A religious wine

Written by Magandeep Singh | Updated: Dec 2 2012, 06:25am hrs
For many of us, the idea of alcohol and religion may be blatant blasphemysacrilege for the sacredand yet, in a world beyond our god-fearing limitations, the two mingle and associate often in forms holier than any. But today is not a rant about the ecclesiastical associations of spirit and well, fermented spirit. Instead, this piece comes straight to you from the reaches of a region whose history is stained a deep hue of red with wine. I am travelling through the vine-lands of Chteauneuf-du-Pape and this is the story of this land. Somewhere in the late medieval era, as Renaissance was catching on in Europe, the Popes office came under attack from the local Roman emperor. So serious was this threat that he had to flee and establish himself in France. He chose the city of Avignon, a small town on the banks of the river Rhone, safely nestled behind ramparts that also served to prevent floodwaters entering the city. The church has always made wine for their own use and so it was here, too, that the Pope acquired land and planted vines. He didnt have much work to do for vines had already existed in the region for centuries. In fact, it was the wines of the Rhone valley, which were used to infuse some colour and vigour (and perhaps also flavour and balance) into the wines of Bordeaux and Burgundy, so much so that they came to be known as the medicine winethe one that cured other feeble, lacking wines.

The vineyards were always important but they only gained true rise in status once the Pope left (at the behest of Santa Catarina) who travelled all the way from Italy (Tuscany it was, if Im not mistaken) to request the Pope to move the seat of the Catholic church back to the Vatican. The Pope acquiesced, but even after he left, his legacy lived on in his adopted abode.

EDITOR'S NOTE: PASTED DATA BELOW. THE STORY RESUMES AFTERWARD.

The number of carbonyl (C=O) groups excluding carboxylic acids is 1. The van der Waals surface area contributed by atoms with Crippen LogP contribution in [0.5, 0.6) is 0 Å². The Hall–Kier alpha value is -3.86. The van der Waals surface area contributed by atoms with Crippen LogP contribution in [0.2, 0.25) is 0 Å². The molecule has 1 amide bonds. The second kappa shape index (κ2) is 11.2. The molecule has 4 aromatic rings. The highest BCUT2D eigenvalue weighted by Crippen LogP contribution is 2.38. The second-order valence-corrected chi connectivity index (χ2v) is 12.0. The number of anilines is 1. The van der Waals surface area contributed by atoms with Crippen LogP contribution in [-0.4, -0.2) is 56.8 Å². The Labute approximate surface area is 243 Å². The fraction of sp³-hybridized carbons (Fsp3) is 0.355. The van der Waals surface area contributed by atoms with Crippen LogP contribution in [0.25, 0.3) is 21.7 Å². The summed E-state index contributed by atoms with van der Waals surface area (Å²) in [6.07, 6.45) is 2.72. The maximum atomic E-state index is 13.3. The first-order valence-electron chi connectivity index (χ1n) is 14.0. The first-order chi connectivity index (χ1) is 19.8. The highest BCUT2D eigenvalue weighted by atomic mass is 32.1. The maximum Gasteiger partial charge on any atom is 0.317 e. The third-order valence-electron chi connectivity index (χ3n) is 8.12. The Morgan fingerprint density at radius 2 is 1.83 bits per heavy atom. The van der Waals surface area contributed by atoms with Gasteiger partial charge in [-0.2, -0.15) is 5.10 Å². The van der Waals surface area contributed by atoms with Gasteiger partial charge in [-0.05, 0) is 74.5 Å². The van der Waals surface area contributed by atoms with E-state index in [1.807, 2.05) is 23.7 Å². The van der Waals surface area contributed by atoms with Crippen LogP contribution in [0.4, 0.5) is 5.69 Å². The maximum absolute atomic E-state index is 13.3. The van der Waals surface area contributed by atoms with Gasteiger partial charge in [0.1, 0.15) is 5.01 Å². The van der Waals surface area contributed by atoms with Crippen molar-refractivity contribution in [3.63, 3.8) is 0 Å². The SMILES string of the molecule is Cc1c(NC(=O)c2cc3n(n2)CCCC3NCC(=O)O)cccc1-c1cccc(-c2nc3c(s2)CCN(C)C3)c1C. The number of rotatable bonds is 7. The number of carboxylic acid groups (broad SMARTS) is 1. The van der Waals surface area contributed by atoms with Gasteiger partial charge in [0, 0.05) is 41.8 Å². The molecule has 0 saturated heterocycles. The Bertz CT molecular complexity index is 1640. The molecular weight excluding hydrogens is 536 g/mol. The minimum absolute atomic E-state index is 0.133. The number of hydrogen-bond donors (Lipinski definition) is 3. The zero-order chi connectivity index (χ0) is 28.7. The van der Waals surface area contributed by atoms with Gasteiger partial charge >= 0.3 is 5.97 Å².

Today, the region of Chteauneuf-du-Pape (roughly translated to mean the Popes new castle) is among the most popular wine-producing regions from the reaches of the Southern Rhone valley.

It is quite a peculiar region, allowing almost 13 different varieties to be used to make the final red blend, and many of these grapes are actually white! For this reason, Chteauneuf also has a tiny production of white wines. Ross are not permitted and that is perhaps the outcome of some pact that they probably signed with the neighbouring region of Tavel, which then went on to be counted among the most popular ros wine regions of the world.

The 13 grapes may be grown in a field side by side, in mixed fashion, or, as is becoming the norm nowadays, in separate parcels. The local soil is marked by these white pebbles aka Galet Roul and these contribute significantly to the elegance that these wines come to possess in spite of their high alcohol.

Not all producers of the region make exceptional winesthere are always those who exploit the name for all the wrong reasons but the local syndicate ensures that standards are upheld and maintained. These wines have an ageing potential to match any other region, but they are also becoming expensive. That elusive net of reverence is scarcely a good place to be in for too long else it risks becoming a museum piece, that is, stuff that is spoken about but rarely used or consumed. We all talk about Barolo and Bordeaux but how many of us can really afford the good ones regularly Chteauneuf, I hope, manages to remain accessible and yet not lose out on its aspirational value. Meanwhile, my train is pulling into Bordeaux and therell be more to report from here. Till next time...

The writer is a sommelier